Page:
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French president Nicolas Sarkozy recently defended the notion of “positive secularism” which allows place for religion in the public sphere. While Sarkozy has not introduced any real reform, making the statement in speeches in Rome in December 2007 and in Riyad in January 2008, the suggestion has created fierce debate. In the past Sarkozy has read the 1905 law separating Church and State broadly, notably in allowing the new construction of religious spaces for Muslims and in the controversial creation of the CFCM (French Council of the Muslim Faith) in 2003.
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The leader of the Paris Mosque, Dalil Boubakeur, has proposed a moratorium on the French 1905 law separating Church and State, citing the insufficient number of mosques being built in France. Questioned by French newspaper Le Monde, Mr. Boubakeur set forth a moratorium of 10-20 years on the law, which forbids the public funding of places of worship, so that Muslims in France can catch up on their needs. The proposal incited responses from ardent supporters of the 1905 law of laicite saying that giving Muslims privileges automatically means an end to the law.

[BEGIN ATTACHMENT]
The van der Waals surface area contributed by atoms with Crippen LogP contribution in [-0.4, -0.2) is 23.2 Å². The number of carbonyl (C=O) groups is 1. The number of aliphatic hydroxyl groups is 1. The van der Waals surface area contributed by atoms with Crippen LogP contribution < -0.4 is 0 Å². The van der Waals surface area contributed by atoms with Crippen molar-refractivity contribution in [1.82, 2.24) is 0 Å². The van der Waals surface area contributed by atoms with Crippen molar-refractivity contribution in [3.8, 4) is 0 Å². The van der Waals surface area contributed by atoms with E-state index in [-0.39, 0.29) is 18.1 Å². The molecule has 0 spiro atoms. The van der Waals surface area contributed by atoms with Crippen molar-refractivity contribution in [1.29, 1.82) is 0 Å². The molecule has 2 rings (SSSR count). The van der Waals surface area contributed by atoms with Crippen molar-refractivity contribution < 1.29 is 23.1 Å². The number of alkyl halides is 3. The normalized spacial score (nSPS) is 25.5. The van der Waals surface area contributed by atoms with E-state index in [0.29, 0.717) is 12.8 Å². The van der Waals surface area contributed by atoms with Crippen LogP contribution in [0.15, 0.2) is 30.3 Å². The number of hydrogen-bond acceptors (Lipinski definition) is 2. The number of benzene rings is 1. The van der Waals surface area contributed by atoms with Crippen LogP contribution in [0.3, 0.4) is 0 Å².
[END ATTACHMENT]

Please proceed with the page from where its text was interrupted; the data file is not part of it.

For the very first time, the Minister of the Interior, in charge of the religious issues, Mich_le Alliot-Marie, met today with representatives of Catholic, Protestant, Muslim and Jewish faiths. Before entering debate on each religions’ specific concerns, she wanted to expressed her attachment to the principles of la_cit_ and emphasized the role of religion and religious practices in social life, in particular amongst youth. These questions, and particularly those regarding the funding of the religious organizations, have been kept silent during the campaign for the presidential elections. They could emerge again in the following weeks. Representatives of the four faiths brought up the conclusions of the Machelon report (Sept. 2006) on the relationship between the official authorities and relgion, which call for an update of the 1905 Law on the separation of Church and State.
By Thomas Calinon It is perhaps the end of an old alarm. After two decades of reflection, including four years of impassioned debates, the first stone of the large mosque of Strasbourg was placed Friday, during Ramadan, in muddy ground near the downtown area. “It is time!” said the mayor of Strasbourg, Fabienne Keller, as the ceremony of more than 500 faithful Moslems concluded with “Allah Akbar!”. The event included representatives of the four faiths (Catholic, Reformed, Lutheran and Jew) recognized by the right of Alsace-Moselle, which excuses Alsace from the law on separation of Church and State since 1905.